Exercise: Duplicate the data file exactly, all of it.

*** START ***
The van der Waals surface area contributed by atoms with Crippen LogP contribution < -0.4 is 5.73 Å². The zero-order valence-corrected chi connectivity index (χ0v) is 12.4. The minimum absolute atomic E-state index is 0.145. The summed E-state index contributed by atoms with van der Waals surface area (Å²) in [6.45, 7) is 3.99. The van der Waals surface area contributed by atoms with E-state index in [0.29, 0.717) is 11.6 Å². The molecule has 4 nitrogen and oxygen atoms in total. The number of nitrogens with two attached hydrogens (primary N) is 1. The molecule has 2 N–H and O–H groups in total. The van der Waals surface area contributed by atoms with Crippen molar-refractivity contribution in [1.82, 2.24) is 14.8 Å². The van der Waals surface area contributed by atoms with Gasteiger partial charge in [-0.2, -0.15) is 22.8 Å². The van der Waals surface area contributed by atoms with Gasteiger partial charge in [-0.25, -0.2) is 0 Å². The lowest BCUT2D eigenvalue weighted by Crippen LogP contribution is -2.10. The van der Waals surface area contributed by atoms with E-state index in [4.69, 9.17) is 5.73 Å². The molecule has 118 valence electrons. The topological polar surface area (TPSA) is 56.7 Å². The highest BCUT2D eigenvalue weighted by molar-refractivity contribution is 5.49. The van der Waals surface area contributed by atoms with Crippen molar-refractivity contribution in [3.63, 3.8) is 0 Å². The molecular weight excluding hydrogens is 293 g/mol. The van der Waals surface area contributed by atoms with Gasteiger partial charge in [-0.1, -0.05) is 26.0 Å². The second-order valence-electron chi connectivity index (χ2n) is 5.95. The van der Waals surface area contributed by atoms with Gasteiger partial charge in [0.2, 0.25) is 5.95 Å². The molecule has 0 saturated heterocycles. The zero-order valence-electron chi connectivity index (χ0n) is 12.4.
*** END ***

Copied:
The van der Waals surface area contributed by atoms with Crippen LogP contribution < -0.4 is 5.73 Å². The zero-order valence-corrected chi connectivity index (χ0v) is 12.4. The minimum absolute atomic E-state index is 0.145. The summed E-state index contributed by atoms with van der Waals surface area (Å²) in [6.45, 7) is 3.99. The van der Waals surface area contributed by atoms with E-state index in [0.29, 0.717) is 11.6 Å². The molecule has 4 nitrogen and oxygen atoms in total. The number of nitrogens with two attached hydrogens (primary N) is 1. The molecule has 2 N–H and O–H groups in total. The van der Waals surface area contributed by atoms with Crippen molar-refractivity contribution in [1.82, 2.24) is 14.8 Å². The van der Waals surface area contributed by atoms with Gasteiger partial charge in [-0.2, -0.15) is 22.8 Å². The van der Waals surface area contributed by atoms with Gasteiger partial charge in [-0.25, -0.2) is 0 Å². The lowest BCUT2D eigenvalue weighted by Crippen LogP contribution is -2.10. The van der Waals surface area contributed by atoms with E-state index in [4.69, 9.17) is 5.73 Å². The molecule has 118 valence electrons. The topological polar surface area (TPSA) is 56.7 Å². The highest BCUT2D eigenvalue weighted by molar-refractivity contribution is 5.49. The van der Waals surface area contributed by atoms with Crippen molar-refractivity contribution in [3.63, 3.8) is 0 Å². The molecular weight excluding hydrogens is 293 g/mol. The van der Waals surface area contributed by atoms with Gasteiger partial charge in [-0.1, -0.05) is 26.0 Å². The second-order valence-electron chi connectivity index (χ2n) is 5.95. The van der Waals surface area contributed by atoms with Gasteiger partial charge in [0.2, 0.25) is 5.95 Å². The molecule has 0 saturated heterocycles. The zero-order valence-electron chi connectivity index (χ0n) is 12.4.